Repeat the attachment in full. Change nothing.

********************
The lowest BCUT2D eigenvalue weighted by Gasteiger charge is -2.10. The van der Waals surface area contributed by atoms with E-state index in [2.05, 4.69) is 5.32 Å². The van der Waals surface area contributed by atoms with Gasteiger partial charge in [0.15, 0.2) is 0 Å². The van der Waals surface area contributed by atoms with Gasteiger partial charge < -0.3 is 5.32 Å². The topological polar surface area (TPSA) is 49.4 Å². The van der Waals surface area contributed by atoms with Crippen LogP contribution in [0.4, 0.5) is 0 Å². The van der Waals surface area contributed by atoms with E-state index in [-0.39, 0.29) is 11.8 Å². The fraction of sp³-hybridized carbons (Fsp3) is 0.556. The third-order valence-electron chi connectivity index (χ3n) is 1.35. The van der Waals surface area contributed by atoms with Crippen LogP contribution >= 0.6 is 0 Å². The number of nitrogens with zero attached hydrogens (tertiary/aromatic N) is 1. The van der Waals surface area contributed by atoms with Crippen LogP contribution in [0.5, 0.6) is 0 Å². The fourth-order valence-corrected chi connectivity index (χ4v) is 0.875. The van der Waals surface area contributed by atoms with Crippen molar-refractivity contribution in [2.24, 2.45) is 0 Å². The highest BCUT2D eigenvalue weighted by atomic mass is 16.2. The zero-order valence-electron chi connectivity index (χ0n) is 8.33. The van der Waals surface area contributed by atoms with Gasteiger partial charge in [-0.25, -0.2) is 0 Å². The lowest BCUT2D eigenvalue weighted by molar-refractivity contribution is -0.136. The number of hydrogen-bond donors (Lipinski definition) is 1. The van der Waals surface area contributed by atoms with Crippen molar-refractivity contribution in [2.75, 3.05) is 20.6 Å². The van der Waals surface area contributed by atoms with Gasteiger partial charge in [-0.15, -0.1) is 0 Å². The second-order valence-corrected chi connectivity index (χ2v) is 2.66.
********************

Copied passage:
The lowest BCUT2D eigenvalue weighted by Gasteiger charge is -2.10. The van der Waals surface area contributed by atoms with E-state index in [2.05, 4.69) is 5.32 Å². The van der Waals surface area contributed by atoms with Gasteiger partial charge in [0.15, 0.2) is 0 Å². The van der Waals surface area contributed by atoms with Gasteiger partial charge < -0.3 is 5.32 Å². The topological polar surface area (TPSA) is 49.4 Å². The van der Waals surface area contributed by atoms with Crippen LogP contribution in [0.4, 0.5) is 0 Å². The van der Waals surface area contributed by atoms with E-state index in [-0.39, 0.29) is 11.8 Å². The fraction of sp³-hybridized carbons (Fsp3) is 0.556. The third-order valence-electron chi connectivity index (χ3n) is 1.35. The van der Waals surface area contributed by atoms with Crippen LogP contribution >= 0.6 is 0 Å². The number of nitrogens with zero attached hydrogens (tertiary/aromatic N) is 1. The van der Waals surface area contributed by atoms with Crippen LogP contribution in [0.5, 0.6) is 0 Å². The fourth-order valence-corrected chi connectivity index (χ4v) is 0.875. The van der Waals surface area contributed by atoms with Crippen molar-refractivity contribution in [2.24, 2.45) is 0 Å². The highest BCUT2D eigenvalue weighted by atomic mass is 16.2. The zero-order valence-electron chi connectivity index (χ0n) is 8.33. The van der Waals surface area contributed by atoms with Gasteiger partial charge in [-0.25, -0.2) is 0 Å². The lowest BCUT2D eigenvalue weighted by molar-refractivity contribution is -0.136. The number of hydrogen-bond donors (Lipinski definition) is 1. The van der Waals surface area contributed by atoms with Crippen molar-refractivity contribution in [2.75, 3.05) is 20.6 Å². The van der Waals surface area contributed by atoms with Gasteiger partial charge in [-0.15, -0.1) is 0 Å². The second-order valence-corrected chi connectivity index (χ2v) is 2.66.